When he took office in 2017, Tedros represented a hope that more would be done to improve health throughout the continent and indeed low-income countries worldwide. To some extent he has delivered, pushing hard for governments around the world to commit to universal health care through a United Nations declaration. He has stood out calling on nations to support the lifting of patents on Covid-19 vaccines and products — a move that the US has surprisingly backed, but other higher-income countries have not.
As DG of the WHO, Tedros has tried to guide the world through the biggest health crisis of the century. A who’s who of world leaders have joined him, virtually, at his meetings starting last year – France’s president Emmanuel Macron, Germany’s outgoing Chancellor Angela Merkel, and South Africa’s president Cyril Ramaphosa – all pledging support for the WHO’s efforts to end the pandemic. Even pop star Lady Gaga announced an online music festival One World Together at Home – with a host of big names from Billie Eilish, to Elton John, to the Rolling Stones – in support of the WHO. No other senior UN official, not even the UN Secretary General himself, has ever received so much attention.
Tedros’s position is required to manage a massive global health operation, which includes disease control, logistics and guidance, budgeting and steering the world through choppy political waters. There are some who have described it as an “impossible” job but an “essential” one.
Indonesia: COVID and beyond
Tackling a huge resurgence of COVID-19 and stepping up its anti-COVID vaccination drive, Indonesia has managed to refocus on endemic health issues as well. In a far-sighted move to protect children against pneumonia, Indonesia has launched the Pneumococcal Conjugate Vaccine (PCV) towards the end of June. Like other Southeast Asian nations, Indonesia has seen its immunisation and other health services being impacted by the pandemic. Data released by Unicef in 2020 has shown that 84 per cent of health facilities experienced an interruption of immunisation services at the ground-level. Despite this, the government’s action to introduce PCV comes as a much-needed boost for child health efforts in Indonesia.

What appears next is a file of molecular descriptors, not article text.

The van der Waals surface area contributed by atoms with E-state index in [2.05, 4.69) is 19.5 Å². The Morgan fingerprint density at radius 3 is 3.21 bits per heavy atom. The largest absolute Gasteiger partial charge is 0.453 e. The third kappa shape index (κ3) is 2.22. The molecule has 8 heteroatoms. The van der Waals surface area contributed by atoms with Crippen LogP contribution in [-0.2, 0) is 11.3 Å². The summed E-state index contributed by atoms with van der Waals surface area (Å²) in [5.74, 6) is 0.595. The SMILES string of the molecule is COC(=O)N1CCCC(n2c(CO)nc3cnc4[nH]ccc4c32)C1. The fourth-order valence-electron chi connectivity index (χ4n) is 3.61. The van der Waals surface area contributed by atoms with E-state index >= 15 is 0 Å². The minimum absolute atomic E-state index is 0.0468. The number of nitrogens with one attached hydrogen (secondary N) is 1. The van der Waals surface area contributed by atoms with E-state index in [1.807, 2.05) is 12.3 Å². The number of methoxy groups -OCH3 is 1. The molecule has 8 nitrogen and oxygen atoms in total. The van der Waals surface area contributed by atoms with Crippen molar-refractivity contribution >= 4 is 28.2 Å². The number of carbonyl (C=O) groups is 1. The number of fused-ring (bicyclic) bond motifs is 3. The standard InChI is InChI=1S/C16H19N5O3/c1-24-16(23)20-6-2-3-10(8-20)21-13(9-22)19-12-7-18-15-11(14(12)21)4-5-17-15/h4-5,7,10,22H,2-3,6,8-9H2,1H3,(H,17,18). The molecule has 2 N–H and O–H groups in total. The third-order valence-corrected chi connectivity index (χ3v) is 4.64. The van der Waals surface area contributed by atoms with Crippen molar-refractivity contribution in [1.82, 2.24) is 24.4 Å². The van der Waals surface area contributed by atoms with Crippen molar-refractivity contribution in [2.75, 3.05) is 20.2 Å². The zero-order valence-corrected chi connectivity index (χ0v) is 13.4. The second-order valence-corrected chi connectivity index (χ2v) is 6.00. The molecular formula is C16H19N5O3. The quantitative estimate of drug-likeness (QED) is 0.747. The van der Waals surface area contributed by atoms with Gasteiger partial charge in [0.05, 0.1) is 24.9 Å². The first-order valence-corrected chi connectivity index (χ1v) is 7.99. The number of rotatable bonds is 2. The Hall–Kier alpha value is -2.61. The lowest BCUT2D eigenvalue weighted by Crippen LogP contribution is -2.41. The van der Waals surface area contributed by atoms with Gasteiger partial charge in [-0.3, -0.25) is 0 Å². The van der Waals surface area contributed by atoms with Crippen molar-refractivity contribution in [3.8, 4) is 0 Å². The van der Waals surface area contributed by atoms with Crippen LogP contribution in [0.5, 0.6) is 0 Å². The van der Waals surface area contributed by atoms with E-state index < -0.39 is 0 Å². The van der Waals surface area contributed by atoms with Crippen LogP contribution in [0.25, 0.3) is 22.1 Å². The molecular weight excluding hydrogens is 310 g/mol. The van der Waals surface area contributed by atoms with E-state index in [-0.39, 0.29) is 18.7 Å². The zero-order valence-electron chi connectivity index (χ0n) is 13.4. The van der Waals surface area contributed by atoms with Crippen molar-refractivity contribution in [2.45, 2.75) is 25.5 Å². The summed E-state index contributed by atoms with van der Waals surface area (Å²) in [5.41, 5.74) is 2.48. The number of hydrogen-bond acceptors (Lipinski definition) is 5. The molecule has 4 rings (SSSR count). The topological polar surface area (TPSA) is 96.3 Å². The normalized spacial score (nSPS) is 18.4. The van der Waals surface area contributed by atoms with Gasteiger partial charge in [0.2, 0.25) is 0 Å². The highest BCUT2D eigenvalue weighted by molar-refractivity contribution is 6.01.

The launch comes after a statement made by the Minister of Health in April 2021, resolving to introduce three new vaccines (PCV, HPV and Rotavirus) in the national immunisation programme by 2022. It marks a significant step as the country has been losing at least 20,000 lives every year due to childhood pneumonia. According to experts, Indonesia is on the path to preventing 500,000 cases of childhood pneumonia annually by including PCV in its immunisation programme.
COVID: A million more?
The World Health Organization says Covid cases could shoot past 300 million by early next year if the pandemic continues in its current direction, calling on world leaders to slow the spread by providing more testing supplies, treatment and vaccines to poorer nations.
The projection came just a week after WHO reported 200 million Covid cases worldwide and six months after the globe surpassed 100 million cases. With four variants of concern on WHO’s radar — including the surging, highly transmissible Delta variant — WHO DG Tedros Adhanom Ghebreyesus said the total amount of unreported Covid cases makes the real tally “much higher” than what’s reported.
WHO officials expressed an urgent need on Tuesday, August 10th, for US$7.7 billion in funding to help distribute vaccines, oxygen and medical care in low-income countries. “We are all in this together,” Tedros said. “But the world is not acting like it.”
In early August, the WHO announced a moratorium on COVID vaccine booster shots, asking wealthy countries to stop using their extra doses so developing nations could start receiving a majority of the inoculations. Tedros previously issued a target to vaccinate ten percent of the world’s population by the end of September and forty per cent by December.
WHO has estimated that under two per cent of Africa’s population is fully vaccinated, and some nations on the continent have yet to begin administering vaccinations. Comparatively, more than half of the U.S.’s population is fully vaccinated, according to the Centers for Disease Control and Prevention.
(Lalita Panicker is consulting editor, views, Hindustan Times, New Delhi)